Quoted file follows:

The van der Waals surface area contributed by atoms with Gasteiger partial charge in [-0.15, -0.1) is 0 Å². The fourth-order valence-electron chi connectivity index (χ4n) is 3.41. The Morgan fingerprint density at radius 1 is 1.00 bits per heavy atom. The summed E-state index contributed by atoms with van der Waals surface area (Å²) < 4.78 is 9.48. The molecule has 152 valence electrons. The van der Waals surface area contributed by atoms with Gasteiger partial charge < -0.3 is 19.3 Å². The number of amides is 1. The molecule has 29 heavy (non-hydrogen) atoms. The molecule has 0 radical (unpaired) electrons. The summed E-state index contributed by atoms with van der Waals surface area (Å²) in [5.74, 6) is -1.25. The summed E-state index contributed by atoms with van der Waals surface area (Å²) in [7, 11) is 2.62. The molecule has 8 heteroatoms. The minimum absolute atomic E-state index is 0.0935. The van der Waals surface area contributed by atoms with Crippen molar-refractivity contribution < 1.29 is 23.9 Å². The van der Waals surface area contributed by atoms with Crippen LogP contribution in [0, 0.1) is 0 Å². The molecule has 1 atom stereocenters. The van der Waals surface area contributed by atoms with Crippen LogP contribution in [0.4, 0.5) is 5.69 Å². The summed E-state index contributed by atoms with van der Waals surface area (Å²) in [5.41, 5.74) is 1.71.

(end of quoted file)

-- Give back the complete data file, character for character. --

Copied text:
The van der Waals surface area contributed by atoms with Gasteiger partial charge in [-0.15, -0.1) is 0 Å². The fourth-order valence-electron chi connectivity index (χ4n) is 3.41. The Morgan fingerprint density at radius 1 is 1.00 bits per heavy atom. The summed E-state index contributed by atoms with van der Waals surface area (Å²) < 4.78 is 9.48. The molecule has 152 valence electrons. The van der Waals surface area contributed by atoms with Gasteiger partial charge < -0.3 is 19.3 Å². The number of amides is 1. The molecule has 29 heavy (non-hydrogen) atoms. The molecule has 0 radical (unpaired) electrons. The summed E-state index contributed by atoms with van der Waals surface area (Å²) in [5.74, 6) is -1.25. The summed E-state index contributed by atoms with van der Waals surface area (Å²) in [7, 11) is 2.62. The molecule has 8 heteroatoms. The minimum absolute atomic E-state index is 0.0935. The van der Waals surface area contributed by atoms with Crippen molar-refractivity contribution < 1.29 is 23.9 Å². The van der Waals surface area contributed by atoms with Crippen LogP contribution in [0, 0.1) is 0 Å². The molecule has 1 atom stereocenters. The van der Waals surface area contributed by atoms with Crippen LogP contribution in [0.4, 0.5) is 5.69 Å². The summed E-state index contributed by atoms with van der Waals surface area (Å²) in [5.41, 5.74) is 1.71.